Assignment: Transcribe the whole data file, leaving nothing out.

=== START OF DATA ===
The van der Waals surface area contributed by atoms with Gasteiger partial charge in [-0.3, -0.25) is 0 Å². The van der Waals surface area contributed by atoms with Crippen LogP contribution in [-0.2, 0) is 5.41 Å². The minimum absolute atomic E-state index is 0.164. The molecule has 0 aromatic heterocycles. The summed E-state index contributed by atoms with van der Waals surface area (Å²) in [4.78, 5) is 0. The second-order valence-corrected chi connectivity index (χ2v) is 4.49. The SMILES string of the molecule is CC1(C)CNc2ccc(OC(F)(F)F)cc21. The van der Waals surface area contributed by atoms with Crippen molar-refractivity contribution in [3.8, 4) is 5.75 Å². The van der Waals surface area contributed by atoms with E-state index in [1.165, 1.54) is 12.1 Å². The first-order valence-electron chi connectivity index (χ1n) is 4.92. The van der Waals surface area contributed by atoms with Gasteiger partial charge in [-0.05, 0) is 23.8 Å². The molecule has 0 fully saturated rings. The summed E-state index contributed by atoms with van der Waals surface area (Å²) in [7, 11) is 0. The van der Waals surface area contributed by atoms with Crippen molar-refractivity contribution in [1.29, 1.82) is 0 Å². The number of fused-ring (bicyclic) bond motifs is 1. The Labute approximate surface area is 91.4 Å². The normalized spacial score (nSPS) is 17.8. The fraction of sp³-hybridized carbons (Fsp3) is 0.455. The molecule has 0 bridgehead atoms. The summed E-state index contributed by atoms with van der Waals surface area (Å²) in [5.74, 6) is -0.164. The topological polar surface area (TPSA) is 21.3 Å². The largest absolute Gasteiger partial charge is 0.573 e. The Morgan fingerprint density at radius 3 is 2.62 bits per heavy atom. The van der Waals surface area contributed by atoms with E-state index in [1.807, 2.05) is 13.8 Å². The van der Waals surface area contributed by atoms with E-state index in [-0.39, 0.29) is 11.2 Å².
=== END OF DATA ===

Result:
The van der Waals surface area contributed by atoms with Gasteiger partial charge in [-0.3, -0.25) is 0 Å². The van der Waals surface area contributed by atoms with Crippen LogP contribution in [-0.2, 0) is 5.41 Å². The minimum absolute atomic E-state index is 0.164. The molecule has 0 aromatic heterocycles. The summed E-state index contributed by atoms with van der Waals surface area (Å²) in [4.78, 5) is 0. The second-order valence-corrected chi connectivity index (χ2v) is 4.49. The SMILES string of the molecule is CC1(C)CNc2ccc(OC(F)(F)F)cc21. The van der Waals surface area contributed by atoms with Crippen molar-refractivity contribution in [3.8, 4) is 5.75 Å². The van der Waals surface area contributed by atoms with E-state index in [1.165, 1.54) is 12.1 Å². The first-order valence-electron chi connectivity index (χ1n) is 4.92. The van der Waals surface area contributed by atoms with Gasteiger partial charge in [-0.05, 0) is 23.8 Å². The molecule has 0 fully saturated rings. The summed E-state index contributed by atoms with van der Waals surface area (Å²) in [7, 11) is 0. The van der Waals surface area contributed by atoms with Crippen molar-refractivity contribution in [1.29, 1.82) is 0 Å². The number of fused-ring (bicyclic) bond motifs is 1. The Labute approximate surface area is 91.4 Å². The normalized spacial score (nSPS) is 17.8. The fraction of sp³-hybridized carbons (Fsp3) is 0.455. The molecule has 0 bridgehead atoms. The summed E-state index contributed by atoms with van der Waals surface area (Å²) in [5.74, 6) is -0.164. The topological polar surface area (TPSA) is 21.3 Å². The largest absolute Gasteiger partial charge is 0.573 e. The Morgan fingerprint density at radius 3 is 2.62 bits per heavy atom. The van der Waals surface area contributed by atoms with E-state index in [1.807, 2.05) is 13.8 Å². The van der Waals surface area contributed by atoms with E-state index in [-0.39, 0.29) is 11.2 Å².